We mourn the loss of Congressman John Lewis. Last night, our city and country lost one of its heroes and most important civil rights icons who was highly regarded for his nearly six decades of social activism and getting into ‘good trouble’.
— Atlanta Hawks (@ATLHawks) July 18, 2020
Rest. In. Paradise John Lewis. #CivilRightsICON✊🏾 THANK YOU!! 🙏🏾
— LeBron James (@KingJames) July 18, 2020
“When you see something that is not right, not just, not fair, you have a moral obligation to say something.”
— Washington Wizards (@WashWizards) July 18, 2020
“Today is a sad day in that we lost two of the most powerful activists we ever had: C.T. Vivian and John Lewis. The impact they had on America I think, is unbelievable,” said Thunder guard Chris Paul, who is the NBPA president. “For me as a Black man, this is more important for me to do my job better as a parent.
“I think a lot of times, people look at us athletes as heroes — what we can do in terms of dunking a basketball or throwing a touchdown. But things [Lewis and Vivian] did as human beings … John Lewis was one of the original 13 Freedom Riders. Youngest speaker at the March in Washington. Did the walk from Selma to Montgomery. All of these things I don’t think we do enough learning and teaching about. That’s a lot. That’s my truth. I think that’s more important than any of the stuff that’s going on down here.”
Baseball Hall of Famer Hank Aaron said he and Lewis “connected to the roots” and that “we have lost a giant of a man.”
— Hank Aaron (@HenryLouisAaron) July 18, 2020
“I want to send out my condolences to his family and everyone that was affected by his loss,” Howard said. “There’s a time and a place for everything. Yesterday was his time to transition. You understand how difficult that is. … I think we should celebrate his life and everything that he stood for, everything that he fought for, and how he represented us as Black people as well as he did.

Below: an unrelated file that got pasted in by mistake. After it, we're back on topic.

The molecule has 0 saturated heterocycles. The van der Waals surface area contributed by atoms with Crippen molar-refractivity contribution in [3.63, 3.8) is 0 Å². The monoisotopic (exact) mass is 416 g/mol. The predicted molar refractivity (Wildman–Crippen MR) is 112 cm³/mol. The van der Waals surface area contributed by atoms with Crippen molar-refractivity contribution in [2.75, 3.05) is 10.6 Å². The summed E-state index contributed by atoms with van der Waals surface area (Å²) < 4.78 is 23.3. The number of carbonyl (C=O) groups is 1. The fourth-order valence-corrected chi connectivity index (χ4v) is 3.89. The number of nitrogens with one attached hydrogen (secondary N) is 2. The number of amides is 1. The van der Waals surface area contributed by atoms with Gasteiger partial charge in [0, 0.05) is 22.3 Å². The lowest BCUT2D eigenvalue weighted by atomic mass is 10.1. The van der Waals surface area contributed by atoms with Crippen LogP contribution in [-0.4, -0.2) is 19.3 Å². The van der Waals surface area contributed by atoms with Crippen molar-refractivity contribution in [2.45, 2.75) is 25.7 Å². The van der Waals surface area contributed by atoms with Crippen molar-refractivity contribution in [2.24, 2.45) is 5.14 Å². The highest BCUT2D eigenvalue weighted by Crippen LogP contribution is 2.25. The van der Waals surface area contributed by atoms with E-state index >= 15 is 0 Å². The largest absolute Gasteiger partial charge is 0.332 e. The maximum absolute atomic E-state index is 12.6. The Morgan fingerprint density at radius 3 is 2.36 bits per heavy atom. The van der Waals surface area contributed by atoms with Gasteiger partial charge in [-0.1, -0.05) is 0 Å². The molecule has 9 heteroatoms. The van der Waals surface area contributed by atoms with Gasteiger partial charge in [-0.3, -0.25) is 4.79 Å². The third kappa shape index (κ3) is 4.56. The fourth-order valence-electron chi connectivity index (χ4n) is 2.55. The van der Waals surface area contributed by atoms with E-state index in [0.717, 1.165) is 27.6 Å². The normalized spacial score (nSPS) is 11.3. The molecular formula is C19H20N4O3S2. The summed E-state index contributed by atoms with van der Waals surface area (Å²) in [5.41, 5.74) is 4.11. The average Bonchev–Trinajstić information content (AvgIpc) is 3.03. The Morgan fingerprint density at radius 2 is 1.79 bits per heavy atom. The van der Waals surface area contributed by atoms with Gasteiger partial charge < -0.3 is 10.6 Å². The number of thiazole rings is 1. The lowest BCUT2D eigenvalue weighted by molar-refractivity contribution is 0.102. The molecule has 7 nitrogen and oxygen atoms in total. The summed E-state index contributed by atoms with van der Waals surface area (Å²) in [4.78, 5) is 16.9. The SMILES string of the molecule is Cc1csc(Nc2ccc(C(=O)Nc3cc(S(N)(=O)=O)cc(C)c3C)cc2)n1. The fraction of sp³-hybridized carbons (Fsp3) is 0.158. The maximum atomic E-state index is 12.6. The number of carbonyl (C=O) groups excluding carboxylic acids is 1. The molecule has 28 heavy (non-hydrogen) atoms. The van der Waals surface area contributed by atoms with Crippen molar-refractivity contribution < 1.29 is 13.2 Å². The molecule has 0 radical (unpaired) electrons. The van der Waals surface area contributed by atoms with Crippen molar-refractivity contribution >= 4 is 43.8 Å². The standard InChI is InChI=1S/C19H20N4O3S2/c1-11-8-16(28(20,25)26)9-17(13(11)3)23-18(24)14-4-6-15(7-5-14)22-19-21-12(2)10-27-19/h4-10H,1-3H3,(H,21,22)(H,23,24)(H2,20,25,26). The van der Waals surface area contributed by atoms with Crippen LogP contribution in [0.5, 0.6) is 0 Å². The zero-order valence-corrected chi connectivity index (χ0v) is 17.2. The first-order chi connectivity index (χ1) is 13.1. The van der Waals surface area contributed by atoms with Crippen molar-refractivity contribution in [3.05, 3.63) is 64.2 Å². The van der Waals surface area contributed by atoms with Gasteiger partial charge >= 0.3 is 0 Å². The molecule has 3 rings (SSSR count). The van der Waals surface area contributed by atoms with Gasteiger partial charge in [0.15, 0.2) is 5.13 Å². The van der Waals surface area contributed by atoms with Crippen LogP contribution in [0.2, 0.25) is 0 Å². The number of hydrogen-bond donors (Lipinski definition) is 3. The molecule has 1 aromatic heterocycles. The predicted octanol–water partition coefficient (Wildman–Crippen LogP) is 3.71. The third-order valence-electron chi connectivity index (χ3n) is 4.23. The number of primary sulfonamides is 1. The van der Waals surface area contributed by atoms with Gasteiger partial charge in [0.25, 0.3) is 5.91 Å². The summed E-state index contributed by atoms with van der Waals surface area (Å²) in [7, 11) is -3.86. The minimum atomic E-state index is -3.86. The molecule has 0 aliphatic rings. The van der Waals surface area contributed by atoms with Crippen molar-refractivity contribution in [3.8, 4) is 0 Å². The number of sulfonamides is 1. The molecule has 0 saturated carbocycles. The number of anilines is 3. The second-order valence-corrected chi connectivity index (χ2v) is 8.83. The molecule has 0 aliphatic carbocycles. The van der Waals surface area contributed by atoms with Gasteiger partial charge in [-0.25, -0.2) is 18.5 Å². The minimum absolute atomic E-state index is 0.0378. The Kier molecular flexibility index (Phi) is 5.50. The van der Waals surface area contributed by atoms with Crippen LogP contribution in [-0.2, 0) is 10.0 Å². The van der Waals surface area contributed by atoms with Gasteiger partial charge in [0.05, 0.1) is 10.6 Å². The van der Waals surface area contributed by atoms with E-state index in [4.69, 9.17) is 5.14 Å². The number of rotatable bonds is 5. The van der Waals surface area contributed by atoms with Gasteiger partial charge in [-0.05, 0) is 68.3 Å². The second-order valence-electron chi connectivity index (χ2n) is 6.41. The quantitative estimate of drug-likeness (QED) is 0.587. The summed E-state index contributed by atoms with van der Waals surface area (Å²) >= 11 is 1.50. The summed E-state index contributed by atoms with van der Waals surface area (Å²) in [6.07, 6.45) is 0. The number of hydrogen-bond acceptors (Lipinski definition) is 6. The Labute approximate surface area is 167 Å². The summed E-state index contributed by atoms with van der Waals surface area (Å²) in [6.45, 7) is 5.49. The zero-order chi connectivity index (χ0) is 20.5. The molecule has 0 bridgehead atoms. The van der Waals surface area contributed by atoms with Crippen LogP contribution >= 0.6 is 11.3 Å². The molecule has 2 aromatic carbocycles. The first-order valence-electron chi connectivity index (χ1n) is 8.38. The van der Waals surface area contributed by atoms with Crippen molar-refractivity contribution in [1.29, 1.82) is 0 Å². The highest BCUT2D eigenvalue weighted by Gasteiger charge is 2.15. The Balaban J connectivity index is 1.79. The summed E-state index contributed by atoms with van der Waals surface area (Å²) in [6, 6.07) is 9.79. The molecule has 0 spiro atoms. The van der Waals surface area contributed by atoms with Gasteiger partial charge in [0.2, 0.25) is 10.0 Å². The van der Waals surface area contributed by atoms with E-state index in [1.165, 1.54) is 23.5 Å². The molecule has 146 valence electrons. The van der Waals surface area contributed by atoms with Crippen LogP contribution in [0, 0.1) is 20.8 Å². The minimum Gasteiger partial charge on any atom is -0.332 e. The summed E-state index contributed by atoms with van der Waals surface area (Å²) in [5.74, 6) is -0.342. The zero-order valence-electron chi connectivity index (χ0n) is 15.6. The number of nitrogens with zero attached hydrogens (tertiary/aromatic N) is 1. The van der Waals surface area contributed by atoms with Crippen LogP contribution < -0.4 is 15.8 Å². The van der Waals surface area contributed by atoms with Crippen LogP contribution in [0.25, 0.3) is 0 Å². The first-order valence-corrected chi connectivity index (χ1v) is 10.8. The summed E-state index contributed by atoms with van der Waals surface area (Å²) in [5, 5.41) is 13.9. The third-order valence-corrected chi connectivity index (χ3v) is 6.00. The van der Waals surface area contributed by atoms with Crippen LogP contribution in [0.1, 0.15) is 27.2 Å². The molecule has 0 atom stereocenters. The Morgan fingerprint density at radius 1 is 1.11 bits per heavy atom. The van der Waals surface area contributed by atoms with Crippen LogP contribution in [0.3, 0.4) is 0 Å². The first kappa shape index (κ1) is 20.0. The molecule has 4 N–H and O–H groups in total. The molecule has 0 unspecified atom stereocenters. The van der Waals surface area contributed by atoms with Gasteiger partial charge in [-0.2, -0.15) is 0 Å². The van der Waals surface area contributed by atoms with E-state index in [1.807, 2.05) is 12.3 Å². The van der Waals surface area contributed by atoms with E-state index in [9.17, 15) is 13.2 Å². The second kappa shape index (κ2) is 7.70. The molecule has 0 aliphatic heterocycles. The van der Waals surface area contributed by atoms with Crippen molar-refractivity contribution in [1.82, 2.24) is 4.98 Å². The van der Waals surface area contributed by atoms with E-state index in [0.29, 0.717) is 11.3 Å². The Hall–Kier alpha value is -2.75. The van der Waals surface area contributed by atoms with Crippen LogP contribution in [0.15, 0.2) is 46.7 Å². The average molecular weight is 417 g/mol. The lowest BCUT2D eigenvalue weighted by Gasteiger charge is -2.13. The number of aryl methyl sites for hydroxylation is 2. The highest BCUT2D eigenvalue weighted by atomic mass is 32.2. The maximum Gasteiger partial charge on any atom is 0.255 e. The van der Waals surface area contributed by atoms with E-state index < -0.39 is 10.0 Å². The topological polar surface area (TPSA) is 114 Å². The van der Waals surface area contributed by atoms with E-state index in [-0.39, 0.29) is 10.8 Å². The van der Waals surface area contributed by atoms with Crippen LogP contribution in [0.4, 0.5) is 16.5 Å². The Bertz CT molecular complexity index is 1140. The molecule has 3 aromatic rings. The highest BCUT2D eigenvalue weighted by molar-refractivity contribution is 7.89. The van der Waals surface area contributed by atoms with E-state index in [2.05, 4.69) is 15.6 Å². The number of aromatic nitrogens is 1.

“I’d like to send my condolences to his family. … May his spirit rest in peace and his voice and all the things he stood for never be forgotten.”
Rivers recalled one moment with Lewis that will stay with the Clippers coach for the rest of his life.
While playing for the Atlanta Hawks in 1990, Rivers joined Lewis on Andrew Young’s campaign trail to Albany, Georgia. Young, the former mayor of Atlanta and ambassador to the United Nations, was running for governor of Georgia.
“Andrew Young gave a speech at an all-white church,” Rivers said. “He was fantastic. It was an absolutely amazing speech. The crowd was going crazy. We get on the plane and Andrew Young says, ‘Young Doc, what did you think of the speech?’ I jokingly said, ‘Well, Mr. Young, I thought the speech was great. But I don’t think you’re getting one vote from that church.’
“Everybody started laughing. And John Lewis piped in and says, ‘Well, we are not trying to get all of them. We are just trying to get one at a time. And eventually it will be all of ’em.’ I thought that was one powerful statement.”
ESPN’s Dave McMenamin contributed to this report.